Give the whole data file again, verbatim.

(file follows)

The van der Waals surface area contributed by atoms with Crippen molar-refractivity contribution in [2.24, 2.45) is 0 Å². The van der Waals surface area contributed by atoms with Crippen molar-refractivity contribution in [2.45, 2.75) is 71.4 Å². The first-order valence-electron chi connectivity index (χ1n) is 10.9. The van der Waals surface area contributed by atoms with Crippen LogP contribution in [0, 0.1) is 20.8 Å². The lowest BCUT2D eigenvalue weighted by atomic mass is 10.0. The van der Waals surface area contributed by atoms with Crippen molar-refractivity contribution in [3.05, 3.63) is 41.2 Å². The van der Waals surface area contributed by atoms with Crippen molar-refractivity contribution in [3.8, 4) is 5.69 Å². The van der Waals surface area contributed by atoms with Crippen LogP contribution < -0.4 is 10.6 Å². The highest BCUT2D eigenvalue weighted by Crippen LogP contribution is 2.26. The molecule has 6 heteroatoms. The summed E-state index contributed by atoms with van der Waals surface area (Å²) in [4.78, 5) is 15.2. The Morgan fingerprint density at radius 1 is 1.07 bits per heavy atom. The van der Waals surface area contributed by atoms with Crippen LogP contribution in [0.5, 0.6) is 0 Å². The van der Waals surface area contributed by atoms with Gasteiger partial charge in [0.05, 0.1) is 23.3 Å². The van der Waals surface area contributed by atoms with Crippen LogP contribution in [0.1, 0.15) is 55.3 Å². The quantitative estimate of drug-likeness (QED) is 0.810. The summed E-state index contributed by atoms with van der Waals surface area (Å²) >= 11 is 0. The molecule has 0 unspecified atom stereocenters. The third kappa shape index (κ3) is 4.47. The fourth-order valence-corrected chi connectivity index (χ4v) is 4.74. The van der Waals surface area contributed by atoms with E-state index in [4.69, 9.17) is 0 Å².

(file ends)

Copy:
The van der Waals surface area contributed by atoms with Crippen molar-refractivity contribution in [2.24, 2.45) is 0 Å². The van der Waals surface area contributed by atoms with Crippen molar-refractivity contribution in [2.45, 2.75) is 71.4 Å². The first-order valence-electron chi connectivity index (χ1n) is 10.9. The van der Waals surface area contributed by atoms with Crippen LogP contribution in [0, 0.1) is 20.8 Å². The lowest BCUT2D eigenvalue weighted by atomic mass is 10.0. The van der Waals surface area contributed by atoms with Crippen molar-refractivity contribution in [3.05, 3.63) is 41.2 Å². The van der Waals surface area contributed by atoms with Crippen molar-refractivity contribution in [3.8, 4) is 5.69 Å². The van der Waals surface area contributed by atoms with Crippen LogP contribution < -0.4 is 10.6 Å². The highest BCUT2D eigenvalue weighted by Crippen LogP contribution is 2.26. The molecule has 6 heteroatoms. The summed E-state index contributed by atoms with van der Waals surface area (Å²) in [4.78, 5) is 15.2. The Morgan fingerprint density at radius 1 is 1.07 bits per heavy atom. The van der Waals surface area contributed by atoms with Crippen LogP contribution in [0.5, 0.6) is 0 Å². The van der Waals surface area contributed by atoms with Gasteiger partial charge in [0.05, 0.1) is 23.3 Å². The van der Waals surface area contributed by atoms with Crippen LogP contribution in [0.1, 0.15) is 55.3 Å². The quantitative estimate of drug-likeness (QED) is 0.810. The summed E-state index contributed by atoms with van der Waals surface area (Å²) >= 11 is 0. The molecule has 0 unspecified atom stereocenters. The third kappa shape index (κ3) is 4.47. The fourth-order valence-corrected chi connectivity index (χ4v) is 4.74. The van der Waals surface area contributed by atoms with E-state index in [4.69, 9.17) is 0 Å².